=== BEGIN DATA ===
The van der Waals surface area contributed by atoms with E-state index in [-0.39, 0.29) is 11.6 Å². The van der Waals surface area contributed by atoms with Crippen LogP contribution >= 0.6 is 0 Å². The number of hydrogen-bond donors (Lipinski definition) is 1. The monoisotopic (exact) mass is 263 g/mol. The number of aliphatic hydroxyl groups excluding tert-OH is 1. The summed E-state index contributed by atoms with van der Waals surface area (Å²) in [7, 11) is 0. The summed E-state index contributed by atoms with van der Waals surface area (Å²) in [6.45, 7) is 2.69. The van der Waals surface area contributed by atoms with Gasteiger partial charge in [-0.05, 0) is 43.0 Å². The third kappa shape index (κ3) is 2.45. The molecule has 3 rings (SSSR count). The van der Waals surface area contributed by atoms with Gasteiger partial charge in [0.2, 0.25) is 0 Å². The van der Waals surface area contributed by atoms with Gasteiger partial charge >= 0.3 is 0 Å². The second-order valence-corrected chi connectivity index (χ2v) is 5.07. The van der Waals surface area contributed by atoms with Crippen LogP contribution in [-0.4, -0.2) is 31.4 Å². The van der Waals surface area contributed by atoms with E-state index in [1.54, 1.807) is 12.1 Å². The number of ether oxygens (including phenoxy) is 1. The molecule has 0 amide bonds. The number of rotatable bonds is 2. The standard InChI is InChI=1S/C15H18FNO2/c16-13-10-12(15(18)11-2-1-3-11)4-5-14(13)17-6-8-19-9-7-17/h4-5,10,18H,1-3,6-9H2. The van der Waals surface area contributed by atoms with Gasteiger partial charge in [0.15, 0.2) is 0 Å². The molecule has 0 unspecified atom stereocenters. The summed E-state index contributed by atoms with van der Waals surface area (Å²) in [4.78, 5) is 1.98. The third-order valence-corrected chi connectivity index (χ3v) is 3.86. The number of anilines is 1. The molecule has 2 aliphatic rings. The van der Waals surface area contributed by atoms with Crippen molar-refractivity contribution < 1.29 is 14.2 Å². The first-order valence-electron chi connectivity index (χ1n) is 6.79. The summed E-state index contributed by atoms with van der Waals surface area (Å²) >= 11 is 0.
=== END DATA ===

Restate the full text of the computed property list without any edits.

The van der Waals surface area contributed by atoms with E-state index in [-0.39, 0.29) is 11.6 Å². The van der Waals surface area contributed by atoms with Crippen LogP contribution >= 0.6 is 0 Å². The number of hydrogen-bond donors (Lipinski definition) is 1. The monoisotopic (exact) mass is 263 g/mol. The number of aliphatic hydroxyl groups excluding tert-OH is 1. The summed E-state index contributed by atoms with van der Waals surface area (Å²) in [7, 11) is 0. The summed E-state index contributed by atoms with van der Waals surface area (Å²) in [6.45, 7) is 2.69. The van der Waals surface area contributed by atoms with Gasteiger partial charge in [-0.05, 0) is 43.0 Å². The third kappa shape index (κ3) is 2.45. The molecule has 3 rings (SSSR count). The van der Waals surface area contributed by atoms with Gasteiger partial charge in [0.2, 0.25) is 0 Å². The van der Waals surface area contributed by atoms with Gasteiger partial charge >= 0.3 is 0 Å². The second-order valence-corrected chi connectivity index (χ2v) is 5.07. The van der Waals surface area contributed by atoms with Crippen LogP contribution in [-0.4, -0.2) is 31.4 Å². The van der Waals surface area contributed by atoms with E-state index in [1.54, 1.807) is 12.1 Å². The number of ether oxygens (including phenoxy) is 1. The molecule has 0 amide bonds. The number of rotatable bonds is 2. The standard InChI is InChI=1S/C15H18FNO2/c16-13-10-12(15(18)11-2-1-3-11)4-5-14(13)17-6-8-19-9-7-17/h4-5,10,18H,1-3,6-9H2. The van der Waals surface area contributed by atoms with Gasteiger partial charge in [0.15, 0.2) is 0 Å². The molecule has 0 unspecified atom stereocenters. The summed E-state index contributed by atoms with van der Waals surface area (Å²) in [4.78, 5) is 1.98. The third-order valence-corrected chi connectivity index (χ3v) is 3.86. The number of anilines is 1. The molecule has 2 aliphatic rings. The van der Waals surface area contributed by atoms with Crippen molar-refractivity contribution < 1.29 is 14.2 Å². The first-order valence-electron chi connectivity index (χ1n) is 6.79. The summed E-state index contributed by atoms with van der Waals surface area (Å²) >= 11 is 0.